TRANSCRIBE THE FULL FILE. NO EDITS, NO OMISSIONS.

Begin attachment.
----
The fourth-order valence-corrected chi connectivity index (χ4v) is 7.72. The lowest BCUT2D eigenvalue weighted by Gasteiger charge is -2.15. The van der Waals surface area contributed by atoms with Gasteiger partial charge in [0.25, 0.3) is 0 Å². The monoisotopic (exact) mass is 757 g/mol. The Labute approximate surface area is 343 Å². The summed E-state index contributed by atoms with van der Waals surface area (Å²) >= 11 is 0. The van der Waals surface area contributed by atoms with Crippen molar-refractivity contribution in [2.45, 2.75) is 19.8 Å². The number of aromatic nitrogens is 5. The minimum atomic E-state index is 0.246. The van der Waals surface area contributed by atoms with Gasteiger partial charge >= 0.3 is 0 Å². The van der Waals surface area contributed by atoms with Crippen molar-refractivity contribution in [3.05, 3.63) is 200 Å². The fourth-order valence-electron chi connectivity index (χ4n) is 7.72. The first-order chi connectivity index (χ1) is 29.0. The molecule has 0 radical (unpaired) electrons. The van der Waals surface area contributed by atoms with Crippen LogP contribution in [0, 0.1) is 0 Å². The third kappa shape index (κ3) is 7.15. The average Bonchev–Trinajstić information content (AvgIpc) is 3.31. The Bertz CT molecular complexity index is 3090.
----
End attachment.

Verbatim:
The fourth-order valence-corrected chi connectivity index (χ4v) is 7.72. The lowest BCUT2D eigenvalue weighted by Gasteiger charge is -2.15. The van der Waals surface area contributed by atoms with Gasteiger partial charge in [0.25, 0.3) is 0 Å². The monoisotopic (exact) mass is 757 g/mol. The Labute approximate surface area is 343 Å². The summed E-state index contributed by atoms with van der Waals surface area (Å²) >= 11 is 0. The van der Waals surface area contributed by atoms with Crippen molar-refractivity contribution in [2.45, 2.75) is 19.8 Å². The number of aromatic nitrogens is 5. The minimum atomic E-state index is 0.246. The van der Waals surface area contributed by atoms with Gasteiger partial charge >= 0.3 is 0 Å². The van der Waals surface area contributed by atoms with Crippen molar-refractivity contribution in [3.05, 3.63) is 200 Å². The fourth-order valence-electron chi connectivity index (χ4n) is 7.72. The first-order chi connectivity index (χ1) is 29.0. The molecule has 0 radical (unpaired) electrons. The van der Waals surface area contributed by atoms with Crippen LogP contribution in [0, 0.1) is 0 Å². The third kappa shape index (κ3) is 7.15. The average Bonchev–Trinajstić information content (AvgIpc) is 3.31. The Bertz CT molecular complexity index is 3090.